Mustafa Akyol’s column on Christmas in Turkey revealed that paleo-Calvinists share much in common with conservative Muslims and Jews during the holiday season:
Islamists in Turkey, every year, come out on the streets or in their media with the slogan, “Muslims do not do Christmas.” Of course, they have every right to not to celebrate a religious feast that is not a part of their religion. But they not only refrain from Christmas; they also protest it.
In fact, those Islamists of Turkey, and other likeminded Christmas-despisers, often “do not know what they are doing,” to quote the noble words of the very person whose birthday is at question here. They typically condemn Santa Claus costumes and Christmas trees as signs of “Western cultural imperialism.” But Christianity is not merely Western; it is also African, Asian and, in fact, global.
Hmm. Christmas as a global solvent of local Reformed Protestant teachings and practices. Go figure.
Jews — ya think? — have similar problems with Christmas.
Israel, too, seems to have a similar problem.
I read about this in an Al-Jazeera English story titled, “Israeli rabbis launch war on Christmas tree.” It reported how the Jerusalem rabbinate issued a letter warning hotels in the city that “it is ‘forbidden’ by Jewish religious law to erect a tree or stage New Year’s parties.” In Haifa, a rabbi, Elad Dokow, went even further, called the Christmas tree “idolatry,” and warned that it was a “pagan” symbol that violated the kosher status buildings.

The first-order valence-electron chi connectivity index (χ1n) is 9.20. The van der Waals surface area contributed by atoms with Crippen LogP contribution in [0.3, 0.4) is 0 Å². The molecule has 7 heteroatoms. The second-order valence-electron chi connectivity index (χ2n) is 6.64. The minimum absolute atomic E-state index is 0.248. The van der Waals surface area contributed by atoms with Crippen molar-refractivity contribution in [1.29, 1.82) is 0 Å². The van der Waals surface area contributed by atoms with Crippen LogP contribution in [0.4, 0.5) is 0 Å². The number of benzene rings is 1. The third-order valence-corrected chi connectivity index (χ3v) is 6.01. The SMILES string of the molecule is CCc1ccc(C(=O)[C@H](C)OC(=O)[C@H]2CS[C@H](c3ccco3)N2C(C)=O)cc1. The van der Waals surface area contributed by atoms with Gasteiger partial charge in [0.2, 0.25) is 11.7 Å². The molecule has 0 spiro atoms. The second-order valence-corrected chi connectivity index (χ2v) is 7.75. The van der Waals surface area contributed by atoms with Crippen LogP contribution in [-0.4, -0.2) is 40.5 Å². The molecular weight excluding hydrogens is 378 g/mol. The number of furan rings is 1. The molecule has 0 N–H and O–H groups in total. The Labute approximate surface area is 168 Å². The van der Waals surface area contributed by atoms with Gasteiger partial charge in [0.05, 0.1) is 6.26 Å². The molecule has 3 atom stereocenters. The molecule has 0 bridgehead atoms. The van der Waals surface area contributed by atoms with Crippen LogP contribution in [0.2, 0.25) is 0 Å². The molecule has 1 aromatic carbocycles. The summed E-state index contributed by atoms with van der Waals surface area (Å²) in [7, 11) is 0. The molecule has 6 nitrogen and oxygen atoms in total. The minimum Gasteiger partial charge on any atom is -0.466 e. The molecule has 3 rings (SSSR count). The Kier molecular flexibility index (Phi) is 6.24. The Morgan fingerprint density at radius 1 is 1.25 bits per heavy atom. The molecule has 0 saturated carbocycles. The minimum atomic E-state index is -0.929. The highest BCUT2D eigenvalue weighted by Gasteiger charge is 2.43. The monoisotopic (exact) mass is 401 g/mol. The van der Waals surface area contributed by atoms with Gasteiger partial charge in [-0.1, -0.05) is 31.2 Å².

At a time when New Calvinists heighten their sensitivity to Muslims and Jews, when will they show a little concern for Old Calvinists?
4 thoughts on “Christmas as Old School Presbyterianism’s Coexist Moment”
Then how come Christmas is a sign of secularization (for good!)
Keep the holy in sanctification of the Lord’s Day:
Putting the antithesis in Christmas:
So putting Christ in Christmas isn’t good enough. Why not simply leave Christ out of Christmas? Be a Reformed Protestant.
Old school evolves along with new school—“at least we don’t do that yet.”
“John Knox had the rare opportunity to preach before Edward VI, King of England, and attacked the practice of kneeling during communion. The context around this sermon was a fresh PROTESTANT INFLUENCE in the church’s liturgy. Archbishop Thomas Cranmer had just published a new prayer book, the Second Book of Common Prayer, because the first book was rejected for seeming too Roman Catholic. The Second Book, which further distanced Protestant practice from Roman Catholicism, was the only legal manual of worship in the Church of England, but Knox hated it for instructing people to receive the bread and wine from their knees. He insisted that no case could be made for it in Scripture. He had the audience of the king, mind you, and he preached on kneeling.
The sacrament is not about you kneeling or not kneeling, nor about your taking or remembering. The sacrament is God’s grace, and there is no salvation inside Romanism or Donatism. So co-exist along side the New School Reformed and stop complaining about their influence on the true church.